The most common construction method for quality shoes. A canvas rib is glued to the underside of the insole to which upper and a thin leather strip is attached, called welt, with a machine stitched welt seam. The outsole is then attached to the welt with a sole stitch. The construction makes a strong and relatively water resistant shoe that is easy to resole, since you can remove the sole stitch and outsole without insole and upper being affected. The shoe, however, is more rigid and less flexible than for example a Blake stitched shoe.

Cons of the Goodyear construction method that are usually brought forward is that the canvas rib, called gemming, is only glued to place, causing a risk (how large is widely debated) for it to loosen or break which needs the shoe to be back on it’s original last for a proper reinstallment of the canvas rib to be able to be resoled. Also since the canvas rib is quite high, you have a large void in the middle of the shoe which you have to fill up with a thick layer of cork paste.

 

Here's an overview of the Goodyear welted construction method.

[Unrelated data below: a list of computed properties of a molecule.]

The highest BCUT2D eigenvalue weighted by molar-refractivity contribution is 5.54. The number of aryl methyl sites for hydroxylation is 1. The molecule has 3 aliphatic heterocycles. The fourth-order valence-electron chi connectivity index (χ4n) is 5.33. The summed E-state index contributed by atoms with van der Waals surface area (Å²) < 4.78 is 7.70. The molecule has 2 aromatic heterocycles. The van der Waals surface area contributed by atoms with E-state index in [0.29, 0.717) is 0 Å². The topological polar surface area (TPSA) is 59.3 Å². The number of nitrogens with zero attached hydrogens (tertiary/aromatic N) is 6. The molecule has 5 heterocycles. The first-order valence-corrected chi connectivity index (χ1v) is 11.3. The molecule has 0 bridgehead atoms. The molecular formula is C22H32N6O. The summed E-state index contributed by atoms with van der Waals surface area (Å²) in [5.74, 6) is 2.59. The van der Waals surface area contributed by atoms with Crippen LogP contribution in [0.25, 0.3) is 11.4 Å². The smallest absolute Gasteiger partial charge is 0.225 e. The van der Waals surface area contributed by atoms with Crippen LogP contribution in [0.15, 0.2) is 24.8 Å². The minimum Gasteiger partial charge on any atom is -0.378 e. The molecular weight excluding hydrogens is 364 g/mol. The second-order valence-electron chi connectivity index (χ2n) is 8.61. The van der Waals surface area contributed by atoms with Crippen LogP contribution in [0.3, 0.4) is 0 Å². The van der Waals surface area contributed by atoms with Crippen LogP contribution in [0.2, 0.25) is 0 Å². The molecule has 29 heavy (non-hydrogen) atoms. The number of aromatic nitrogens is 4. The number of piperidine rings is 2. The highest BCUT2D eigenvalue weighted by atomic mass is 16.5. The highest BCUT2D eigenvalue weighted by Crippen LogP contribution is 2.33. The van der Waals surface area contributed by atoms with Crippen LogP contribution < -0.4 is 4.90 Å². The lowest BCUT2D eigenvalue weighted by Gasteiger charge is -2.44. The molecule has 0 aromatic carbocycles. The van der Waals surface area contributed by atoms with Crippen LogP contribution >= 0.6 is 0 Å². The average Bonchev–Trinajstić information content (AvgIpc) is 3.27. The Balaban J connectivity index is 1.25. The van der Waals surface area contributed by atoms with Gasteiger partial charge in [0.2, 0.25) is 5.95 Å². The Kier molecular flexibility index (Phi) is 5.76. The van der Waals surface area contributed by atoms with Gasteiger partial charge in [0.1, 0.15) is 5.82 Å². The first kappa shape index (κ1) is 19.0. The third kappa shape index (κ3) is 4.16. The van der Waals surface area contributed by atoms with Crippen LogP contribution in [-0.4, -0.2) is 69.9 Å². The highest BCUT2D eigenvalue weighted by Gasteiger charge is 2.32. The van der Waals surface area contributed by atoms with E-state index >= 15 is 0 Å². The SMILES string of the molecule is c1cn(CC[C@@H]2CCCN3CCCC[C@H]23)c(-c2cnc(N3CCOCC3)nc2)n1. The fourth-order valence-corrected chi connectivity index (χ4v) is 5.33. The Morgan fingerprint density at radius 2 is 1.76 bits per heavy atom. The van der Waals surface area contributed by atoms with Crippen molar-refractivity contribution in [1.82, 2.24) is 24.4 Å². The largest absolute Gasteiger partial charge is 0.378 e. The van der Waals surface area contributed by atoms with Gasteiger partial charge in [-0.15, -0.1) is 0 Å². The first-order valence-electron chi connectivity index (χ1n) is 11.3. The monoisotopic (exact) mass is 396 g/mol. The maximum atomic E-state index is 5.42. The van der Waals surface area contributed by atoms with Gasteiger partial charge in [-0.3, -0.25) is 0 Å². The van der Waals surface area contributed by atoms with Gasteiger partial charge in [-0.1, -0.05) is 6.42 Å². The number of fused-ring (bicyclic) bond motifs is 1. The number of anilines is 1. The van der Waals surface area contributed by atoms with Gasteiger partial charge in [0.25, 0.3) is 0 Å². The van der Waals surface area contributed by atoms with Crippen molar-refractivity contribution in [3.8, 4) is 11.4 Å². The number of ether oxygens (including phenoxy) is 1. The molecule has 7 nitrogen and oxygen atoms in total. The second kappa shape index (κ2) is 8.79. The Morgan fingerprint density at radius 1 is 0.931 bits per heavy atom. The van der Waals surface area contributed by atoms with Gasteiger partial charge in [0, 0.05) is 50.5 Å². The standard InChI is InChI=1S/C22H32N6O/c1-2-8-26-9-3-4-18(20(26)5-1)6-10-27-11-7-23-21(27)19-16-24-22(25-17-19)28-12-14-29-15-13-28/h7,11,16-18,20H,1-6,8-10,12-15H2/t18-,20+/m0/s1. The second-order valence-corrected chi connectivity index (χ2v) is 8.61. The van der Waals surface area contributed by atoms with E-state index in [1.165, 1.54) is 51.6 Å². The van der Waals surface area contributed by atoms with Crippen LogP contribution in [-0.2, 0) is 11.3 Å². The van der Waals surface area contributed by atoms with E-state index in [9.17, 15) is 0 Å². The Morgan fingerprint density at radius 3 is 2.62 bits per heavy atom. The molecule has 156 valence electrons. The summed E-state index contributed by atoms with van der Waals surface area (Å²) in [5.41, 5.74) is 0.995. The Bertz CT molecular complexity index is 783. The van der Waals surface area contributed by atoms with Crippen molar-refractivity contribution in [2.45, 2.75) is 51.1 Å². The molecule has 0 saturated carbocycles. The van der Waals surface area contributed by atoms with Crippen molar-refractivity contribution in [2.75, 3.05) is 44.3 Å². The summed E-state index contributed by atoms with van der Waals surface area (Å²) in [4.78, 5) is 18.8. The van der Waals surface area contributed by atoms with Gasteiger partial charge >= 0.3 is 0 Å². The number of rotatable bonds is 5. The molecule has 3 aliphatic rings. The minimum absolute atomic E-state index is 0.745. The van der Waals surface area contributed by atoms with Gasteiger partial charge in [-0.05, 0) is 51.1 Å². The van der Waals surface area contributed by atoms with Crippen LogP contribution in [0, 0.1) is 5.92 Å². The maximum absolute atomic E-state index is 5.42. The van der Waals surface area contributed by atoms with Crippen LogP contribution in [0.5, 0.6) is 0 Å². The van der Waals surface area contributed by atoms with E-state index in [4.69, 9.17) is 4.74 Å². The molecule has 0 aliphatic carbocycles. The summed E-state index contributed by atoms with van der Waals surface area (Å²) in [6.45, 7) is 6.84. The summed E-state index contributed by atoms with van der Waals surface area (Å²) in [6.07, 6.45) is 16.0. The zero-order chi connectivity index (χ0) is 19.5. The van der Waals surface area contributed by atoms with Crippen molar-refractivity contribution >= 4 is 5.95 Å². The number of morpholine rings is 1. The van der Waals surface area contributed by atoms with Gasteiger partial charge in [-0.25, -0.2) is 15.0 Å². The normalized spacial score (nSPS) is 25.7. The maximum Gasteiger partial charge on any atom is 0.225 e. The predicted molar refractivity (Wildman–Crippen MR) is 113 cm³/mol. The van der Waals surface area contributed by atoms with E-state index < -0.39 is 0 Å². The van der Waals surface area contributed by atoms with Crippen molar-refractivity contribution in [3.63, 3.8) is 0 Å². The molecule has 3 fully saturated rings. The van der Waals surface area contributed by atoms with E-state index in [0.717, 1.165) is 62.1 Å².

Here’s an overview of the Goodyear welted construction method. Picture: Styleforum

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A pic of a Goodyear welted shoe being “half done”. The white strip ween is the glued on canvas rib. Picture: Barti Design

 

 

 

Hand welted

As the name suggests, the method is basically identical to the aforementioned Goodyear construction, but the difference is that the welt seam is made entirely by hand and done directly to the insole. You cut out a lip in the insole (which due to this fact regularly is thicker and of better quality than those used for many machine made shoe constructions) and do the welt stitches do that. This also makes the cavity in the middle of the shoe much smaller, so you can use much less cork paste or real cork, felt or leather instead making the construction more compact. A hand welted shoe can have both a machine- or handmade sole stitch. This is the finest construction method and is used by almost all bespoke makers, but also a few Ready to Wear brands does it.

 

When hand welting a holdfast is cut out of the insole (except in Italy, where shoemakers usually do the stitching to the flat sole by digging the awl down and up) which the welt seams is stitched to, connecting uppers and welt. Picture: Claymoor's List

When hand welting a holdfast is cut out of the insole (except in Italy, where shoemakers usually do the stitching to the flat sole by digging the awl down and up) which the welt seams is stitched to, connecting uppers and welt. Picture: Claymoor’s List